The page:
ANNOUNCEMENT
After a lot of thought, I've decided to take a break from blogging for the foreseeable future. With my little C creeping its way back into my life and possible long term treatment now, I need to take a couple of things off my plate for the time being, and the blog is going to be one of those things. As it is, it felt like it was becoming more of a chore than anything else. I need my reading time to be more enjoyable right now, more of the escape that I really need, and what I don't need is the little voice in the back of my head telling me how many reviews I'm behind and trying to come up with what I need to say about the book.

I simply want to read.

I'll more than likely occasionally post on here what I've been reading, and if there is something that really blows my mind, I'll probably have more to say about it and may write up a proper post, but for right now, things are going to be very quiet around here.

As always, happy reading!
edit

I've discovered that I can link my Goodreads account to my blog and create blog posts that way, so I'll be doing that instead. They won't be as involved as my previous posts, but at least I'll still be adding something here!

Monday, July 21, 2008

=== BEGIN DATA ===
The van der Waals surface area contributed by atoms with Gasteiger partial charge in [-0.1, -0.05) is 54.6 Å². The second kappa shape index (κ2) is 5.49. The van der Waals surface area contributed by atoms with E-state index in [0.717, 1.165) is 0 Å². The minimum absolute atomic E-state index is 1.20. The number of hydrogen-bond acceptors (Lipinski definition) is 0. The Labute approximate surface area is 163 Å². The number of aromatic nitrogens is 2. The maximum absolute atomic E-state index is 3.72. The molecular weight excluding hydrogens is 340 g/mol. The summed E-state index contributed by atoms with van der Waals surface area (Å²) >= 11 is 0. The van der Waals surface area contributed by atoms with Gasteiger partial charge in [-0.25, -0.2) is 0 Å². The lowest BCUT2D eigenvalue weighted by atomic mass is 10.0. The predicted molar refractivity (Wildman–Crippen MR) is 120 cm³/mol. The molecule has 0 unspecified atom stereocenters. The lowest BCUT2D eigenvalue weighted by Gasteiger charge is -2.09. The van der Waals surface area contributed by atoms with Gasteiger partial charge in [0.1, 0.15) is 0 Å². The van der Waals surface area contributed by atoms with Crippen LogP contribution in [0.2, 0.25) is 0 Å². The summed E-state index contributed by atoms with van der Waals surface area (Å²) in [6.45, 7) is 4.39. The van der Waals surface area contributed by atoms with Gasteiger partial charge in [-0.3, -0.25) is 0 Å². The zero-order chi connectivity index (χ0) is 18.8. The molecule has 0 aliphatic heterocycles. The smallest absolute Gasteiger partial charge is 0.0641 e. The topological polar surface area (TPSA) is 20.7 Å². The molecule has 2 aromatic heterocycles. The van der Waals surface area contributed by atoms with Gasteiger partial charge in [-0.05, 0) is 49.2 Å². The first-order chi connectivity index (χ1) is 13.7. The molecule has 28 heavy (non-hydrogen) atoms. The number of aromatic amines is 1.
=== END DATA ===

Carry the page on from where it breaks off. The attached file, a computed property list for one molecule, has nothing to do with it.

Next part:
57. 100 Years of Ermintrude by Tom Evans

#57



Title: 100 Years of Ermintrude
Author: Tom Evans
Copyright: 2008
Pages: 33
Format: ebook from publisher for review
Rating: 3/5 stars
Finished: 7-20-08

A woman's entire life told in one book consisting of 33 stanzas, Tom Evans' 100 Years of Ermintude tries to be the touching and heart-felt life story of Ermintrude. The idea, however, just doesn't come off quite as well as I think the author intends it to.

Ermintrude's life story is told backwards, from her 100th birthday going back. Each major life happening (her husband's death, her daughter's breast cancer, her gay son's wedding) is told through a stanza. While this seems like it could be a unique way in telling a life story, and it is, I think it's due to the forced nature of some of the rhymes that the story looses it's strength; the story doesn't flow as naturally as it should. It's a strong story told through a medium that just doesn't seem to hit it's stride.

Flaws aside, 100 Years of Ermintrude is still an interesting character study. Ermintrude comes across as a feisty, determined person, the type whom old age has snuck up on and they aren't ready for it. Throughout her life, she seems to have stood strong and accepted what life has handed her and moved forward. That is a point that I must emphasize. Even though Evans tells Ermintrude's story in reverse, you can still see how she has moved forward in her life. The story telling process creates an interesting contrast in seeing how Ermintrude's life has progressed while we are watching her grow younger.

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